I looked at my group members. It was a bright sunny morning. We were huddled up in the corner of our office conference room. We had to perform a short skit on the reality of everyday violence. I immediately remembered a certain example that was etched in my memory from the day I joined this organization.
Imagine a girl from a lower socio-economic status walking to school every day. She has access to education, healthcare and recreation. Now imagine a bunch of hooligans harassing her on her way to school. The harassment continues and she is forced to drop out of school. The violence on the street cut off her access to education. She stays at home and remains in the vicious cycle of poverty and hunger.
As she grows up, she has limited access to employment opportunities which pushes her further into poverty. If she becomes a mother, she might remain malnourished because she is unable to visit the primary health centre. The violence on the street cut off her access to healthcare. Remember violence constitutes not just physical, but also mental and psychological.
The idea of good quality education, healthcare and poverty alleviation can be realised once violence is nipped at its bud. None of the development efforts around the world can be entirely successful if everyday violence is not addressed at the local level.
Now, for the folks who aren’t from the development sector, let me contextualise it for you. If you are a woman, imagine some men eve-teasing you on your way to the metro station or the bus stop. You might continue going to your college or office. You might not quit. But imagine the trauma that you might undergo. Some of you already understand this scenario.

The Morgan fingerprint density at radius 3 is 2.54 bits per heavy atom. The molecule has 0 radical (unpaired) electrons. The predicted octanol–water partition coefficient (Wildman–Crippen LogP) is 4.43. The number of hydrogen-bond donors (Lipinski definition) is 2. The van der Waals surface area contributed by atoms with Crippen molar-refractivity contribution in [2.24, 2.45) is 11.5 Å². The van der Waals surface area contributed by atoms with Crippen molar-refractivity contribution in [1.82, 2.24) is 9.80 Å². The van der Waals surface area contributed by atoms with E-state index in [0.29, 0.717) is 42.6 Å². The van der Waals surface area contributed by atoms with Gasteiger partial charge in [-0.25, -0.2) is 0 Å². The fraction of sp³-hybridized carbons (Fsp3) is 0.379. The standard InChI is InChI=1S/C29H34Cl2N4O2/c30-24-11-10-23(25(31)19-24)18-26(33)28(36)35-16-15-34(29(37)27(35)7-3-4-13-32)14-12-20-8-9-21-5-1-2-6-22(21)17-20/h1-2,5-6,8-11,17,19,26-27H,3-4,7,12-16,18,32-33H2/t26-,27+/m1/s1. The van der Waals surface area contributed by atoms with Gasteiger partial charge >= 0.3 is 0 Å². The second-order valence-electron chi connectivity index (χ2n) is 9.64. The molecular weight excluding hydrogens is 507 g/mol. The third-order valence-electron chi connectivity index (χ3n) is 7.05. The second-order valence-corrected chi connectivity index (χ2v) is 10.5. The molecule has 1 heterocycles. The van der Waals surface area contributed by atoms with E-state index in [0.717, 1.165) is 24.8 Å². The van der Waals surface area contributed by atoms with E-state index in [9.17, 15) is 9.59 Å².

Bringing in my personal experience, I recently started to ride a Honda Activa on the streets of Delhi. Traffic and vehicles coming in the opposite direction on a one-way lane can be managed. But what about the eyes that stare? What about the horns that get honked for no reason?
What about the vehicles that overtake you rashly? With the nationwide lockdown, many took to cycling to keep themselves fit. Being a woman, try cycling without a single glare aimed at you. Almost impossible, I would say. These are a few examples of the long list of unsafe experiences women face on the streets. Hence, I ask, who owns the streets?
Why are women made to feel unsafe? Why do women have to think twice before stepping out even in broad daylight? Why do women have to tell themselves to be strong every time knowing what lies ahead?
Its 2020 and women are vilified everywhere. The cyberspace is another issue we need to extensively highlight. Just look at Bollywood actors being trolled online for allegedly consuming drugs. What if it was one of the Khans or Kapoors (the male actors)? Their fans would have come out in huge support. And yet another film like ‘Sanju’ would have been produced for a male actor to justify his side of drug abuse.
For now, let’s come back to women feeling unsafe on the streets. It’s true. It’s real. It’s frustrating at times. At the cost of sounding pessimistic, I highly doubt anything will change.
Personally, I see the solution being women having to motivate themselves to stay strong and facing odds at all costs. This might mean ignoring the glares or dealing with them, whatever the woman deems fit. But before you step out, ask yourself, who owns the streets? Is it me or those lecherous men? Who owns the streets? My determination or their perverted minds? What should I do? Quit or rise up and show who I am?